QSC's Gerry Tschetter and Jon Graves on TouchMix
Vice president and product manager discuss the development and response to the new compact console range.
Joanne Ruddock speaks to Gerry Tschetter, QSC vice president, professional product management, and Jon Graves, product manager, mixers, two of the driving forces behind TouchMix.
What was the thinking behind the move into the digital live sound mixer space?
WIth the success of our K and KW loudspeakers it became clear that there are lots of users who have high aspirations for live sound production quality. The majority of these users do not, however, need speaker systems that can cover arenas or mixers with huge input and output count. So we saw an opportunity to bring these users products that provide the quality and tools the top pros rely on but with a cost and scale that makes sense for them. We felt that we could offer systems that delivered better results to musicians and production people working in small and mid-sized venues.
Was the intention always to go with a compact offering - what challenges did this create and how were they overcome?
When the decision was made to pursue TouchMix, we went all in and aimed for a laptop-sized form factor that would be extremely powerful. Essentially, the two TouchMix models are about as small as they can be while still having enough space to fit the controls and connectors. Probably the biggest challenge was getting the sensitive analogue circuitry (mic-pres), the DSP and the digital control circuitry to get along with each other. We have some engineers who are really good at ‘mixed signal’ design and they worked hard to get it right. On the other hand, relegating so much of the user interface to the touchscreen allowed us to forego a lot of hardware controls that would have expanded the footprint.
How important was ease of setup and use when designing the TouchMix?
Other than sound quality, nothing was more important. There’s a story about a guy who attached a rocket engine to a Chevy coupe and ended up becoming one with the side of a mountain thus demonstrating that lots of power with no control is a dangerous thing. We spent many long days mocking up our user interface and making sure that it made sense to users. Then we did an extended field beta test with real-world users and refined the firmware based on their input.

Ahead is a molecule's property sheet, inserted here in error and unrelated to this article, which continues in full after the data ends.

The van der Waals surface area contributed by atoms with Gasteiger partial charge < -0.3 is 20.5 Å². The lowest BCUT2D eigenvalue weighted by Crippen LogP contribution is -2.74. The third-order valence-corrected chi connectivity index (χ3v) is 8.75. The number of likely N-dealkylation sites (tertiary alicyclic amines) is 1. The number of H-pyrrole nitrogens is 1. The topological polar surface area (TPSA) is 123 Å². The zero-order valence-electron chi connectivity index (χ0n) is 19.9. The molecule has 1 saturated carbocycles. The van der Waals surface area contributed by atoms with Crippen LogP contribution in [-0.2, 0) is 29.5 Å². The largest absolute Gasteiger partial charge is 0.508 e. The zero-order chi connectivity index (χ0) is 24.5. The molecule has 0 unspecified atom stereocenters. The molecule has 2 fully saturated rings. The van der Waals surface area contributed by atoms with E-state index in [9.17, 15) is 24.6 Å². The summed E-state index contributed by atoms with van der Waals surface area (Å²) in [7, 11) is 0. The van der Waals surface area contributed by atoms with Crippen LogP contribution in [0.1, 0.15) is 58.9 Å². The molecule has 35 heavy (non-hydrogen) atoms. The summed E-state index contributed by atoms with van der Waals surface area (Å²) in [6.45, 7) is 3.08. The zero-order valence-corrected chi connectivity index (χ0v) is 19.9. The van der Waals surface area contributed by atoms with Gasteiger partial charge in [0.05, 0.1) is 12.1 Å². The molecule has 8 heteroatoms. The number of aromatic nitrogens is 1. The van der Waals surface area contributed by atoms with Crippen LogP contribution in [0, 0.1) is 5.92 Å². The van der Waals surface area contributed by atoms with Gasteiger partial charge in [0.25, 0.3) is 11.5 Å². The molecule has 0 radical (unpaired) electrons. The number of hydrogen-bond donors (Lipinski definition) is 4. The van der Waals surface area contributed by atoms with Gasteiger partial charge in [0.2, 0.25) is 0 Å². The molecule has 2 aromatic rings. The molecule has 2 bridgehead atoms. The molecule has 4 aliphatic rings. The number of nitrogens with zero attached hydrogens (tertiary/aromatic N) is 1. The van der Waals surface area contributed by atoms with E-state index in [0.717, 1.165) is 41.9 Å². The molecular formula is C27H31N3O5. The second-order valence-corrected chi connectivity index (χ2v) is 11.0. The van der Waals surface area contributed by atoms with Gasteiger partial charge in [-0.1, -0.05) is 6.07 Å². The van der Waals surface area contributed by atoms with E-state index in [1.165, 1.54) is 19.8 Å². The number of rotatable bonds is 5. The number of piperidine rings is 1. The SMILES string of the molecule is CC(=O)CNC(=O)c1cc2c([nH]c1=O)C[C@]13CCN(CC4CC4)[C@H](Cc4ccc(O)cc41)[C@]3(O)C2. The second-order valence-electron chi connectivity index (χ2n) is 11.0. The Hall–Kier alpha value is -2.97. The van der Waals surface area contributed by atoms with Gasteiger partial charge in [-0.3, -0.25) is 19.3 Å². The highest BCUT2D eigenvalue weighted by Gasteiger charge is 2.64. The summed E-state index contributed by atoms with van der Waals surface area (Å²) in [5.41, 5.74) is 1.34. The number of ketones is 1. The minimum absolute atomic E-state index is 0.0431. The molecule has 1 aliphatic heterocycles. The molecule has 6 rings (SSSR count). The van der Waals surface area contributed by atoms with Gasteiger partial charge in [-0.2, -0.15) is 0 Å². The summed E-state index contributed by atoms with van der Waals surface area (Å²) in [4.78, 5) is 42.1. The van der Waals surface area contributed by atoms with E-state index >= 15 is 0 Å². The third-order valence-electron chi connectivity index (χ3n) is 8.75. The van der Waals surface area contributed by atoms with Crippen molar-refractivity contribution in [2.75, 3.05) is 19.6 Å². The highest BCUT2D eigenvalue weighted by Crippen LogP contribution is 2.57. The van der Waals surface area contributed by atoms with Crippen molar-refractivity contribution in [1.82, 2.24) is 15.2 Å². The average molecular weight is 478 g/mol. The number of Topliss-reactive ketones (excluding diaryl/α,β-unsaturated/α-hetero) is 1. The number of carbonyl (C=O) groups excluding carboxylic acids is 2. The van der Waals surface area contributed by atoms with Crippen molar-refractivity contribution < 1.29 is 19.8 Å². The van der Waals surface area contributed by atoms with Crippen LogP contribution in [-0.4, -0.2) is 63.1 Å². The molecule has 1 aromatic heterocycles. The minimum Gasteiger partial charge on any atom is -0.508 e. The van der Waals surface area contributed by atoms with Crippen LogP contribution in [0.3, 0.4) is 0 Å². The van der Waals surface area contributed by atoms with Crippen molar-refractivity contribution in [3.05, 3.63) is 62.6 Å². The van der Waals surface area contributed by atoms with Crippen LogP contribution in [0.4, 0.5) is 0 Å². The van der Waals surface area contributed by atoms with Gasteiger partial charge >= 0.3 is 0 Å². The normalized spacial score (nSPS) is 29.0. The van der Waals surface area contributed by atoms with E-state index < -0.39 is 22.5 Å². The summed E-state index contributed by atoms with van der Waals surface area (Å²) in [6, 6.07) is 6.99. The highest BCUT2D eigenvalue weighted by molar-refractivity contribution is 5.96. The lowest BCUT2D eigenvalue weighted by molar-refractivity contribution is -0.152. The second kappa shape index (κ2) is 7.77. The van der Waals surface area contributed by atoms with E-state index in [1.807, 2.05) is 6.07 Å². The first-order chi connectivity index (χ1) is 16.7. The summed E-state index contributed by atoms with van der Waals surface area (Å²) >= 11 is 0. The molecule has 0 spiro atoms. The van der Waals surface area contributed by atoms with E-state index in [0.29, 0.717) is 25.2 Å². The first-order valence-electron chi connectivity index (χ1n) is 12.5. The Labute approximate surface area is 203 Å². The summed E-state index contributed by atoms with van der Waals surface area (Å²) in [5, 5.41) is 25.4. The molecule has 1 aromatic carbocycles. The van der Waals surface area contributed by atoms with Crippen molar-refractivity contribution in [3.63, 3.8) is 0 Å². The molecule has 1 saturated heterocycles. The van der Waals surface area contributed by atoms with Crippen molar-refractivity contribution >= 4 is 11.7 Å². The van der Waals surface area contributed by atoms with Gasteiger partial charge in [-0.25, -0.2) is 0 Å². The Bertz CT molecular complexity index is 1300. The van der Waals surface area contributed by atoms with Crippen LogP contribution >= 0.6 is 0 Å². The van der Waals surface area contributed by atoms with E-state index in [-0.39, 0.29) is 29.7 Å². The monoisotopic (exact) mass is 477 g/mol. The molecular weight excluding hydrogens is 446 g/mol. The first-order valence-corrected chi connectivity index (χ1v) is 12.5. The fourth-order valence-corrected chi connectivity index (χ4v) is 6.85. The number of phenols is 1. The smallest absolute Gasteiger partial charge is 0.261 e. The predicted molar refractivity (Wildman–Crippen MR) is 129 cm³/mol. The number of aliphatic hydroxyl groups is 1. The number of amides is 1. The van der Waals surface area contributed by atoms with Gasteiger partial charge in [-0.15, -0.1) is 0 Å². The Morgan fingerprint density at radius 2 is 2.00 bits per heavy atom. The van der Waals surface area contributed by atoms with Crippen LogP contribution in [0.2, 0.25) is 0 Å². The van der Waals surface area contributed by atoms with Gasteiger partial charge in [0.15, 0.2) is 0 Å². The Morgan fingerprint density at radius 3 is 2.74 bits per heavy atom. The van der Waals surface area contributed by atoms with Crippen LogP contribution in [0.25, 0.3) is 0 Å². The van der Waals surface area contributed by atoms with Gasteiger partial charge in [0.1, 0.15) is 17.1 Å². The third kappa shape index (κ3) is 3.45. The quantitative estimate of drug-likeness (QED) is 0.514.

Was it difficult to balance this ease of use with giving pro users the functionality they expect?
That is a fine question but I’d add one more element how to balance these factors and help the novice get near-pro results. There are some areas where there really isn’t a conflict for example the workflow on TouchMix seems to function well for pro and novice alike. But in other areas it’s a bit more tricky. For example, effects processing is the secret sauce that pro users apply to really polish their mix. But less skilled users can be puzzled by what effect to use and how to route signal to and from the processors. So we developed an FX Wizard that helps the user select the right effect, send an input to it and route the output where they want it all without having to even understand the concept of signal flow. We also created an extensive input channel preset library with over 100 presets. Unlike many mixer presets, these were made for live sound. We used real musicians, common microphones, live stage monitors, multiple PA systems and decades of experience in live sound production and performance. Then we added a ‘Simple’ mode that allows users to select a basic four-knob channel EQ as well as single knob compressors and gates. But they can still recall the presets with all the under-the-hood sophistication we dialed in. We’re hearing from pro users that they like the presets and FX wizard as time-savers that can get them close in a hurry.
What feedback have you had from users about the console?
We are getting lots of comments about the audio quality of the mixer. Our goal was to have audio quality comparable to concert-level mixers so we’re really gratified that owners appreciate the effort. We also are getting lots of comments from users who had been struggling with their live mix finally getting the results they were looking for whether it’s a better drum mix or finally being able to get the stage monitor performance they’ve been missing. The direct-to-hardrive multi-track recording also seems to be well received whether it’s bands using it for critique and improvement or capturing tracks to produce a live album. Maybe our favourite feedback comes from a friend who owns a sound production company. He says that every sound guy needs one of these at front of house because it’s the cheapest insurance against failure of the big mixer you can buy and it’s got the sound quality and features to get him through the show.
One thing that we’ve found interesting is the requests for features and functions typically found only on very high-end consoles. Where these make sense and are technically feasible, they are being implemented in firmware revisions.
Finally, are there any new additions/updates to the TouchMix family in the pipeline?
By the time this is being read, we will have released our 2.0 firmware and an updated iOS app. The 2.0 firmware implements a lot of the ‘why don’t you’ user input with things like multi-level security, more WiFi connectivity options, programmable user buttons, expanded options for auxiliary mix pick-off points and lots more. The iOS app now includes personal monitor mix capabilities for iPhone and iPod touch users. In the near future we’ll be offering an app for remote control by Android devices. Beyond that there’s not much we can share except to say that we didn’t get into the mixer business just to develop two models.
Picture: Gerry Tschetter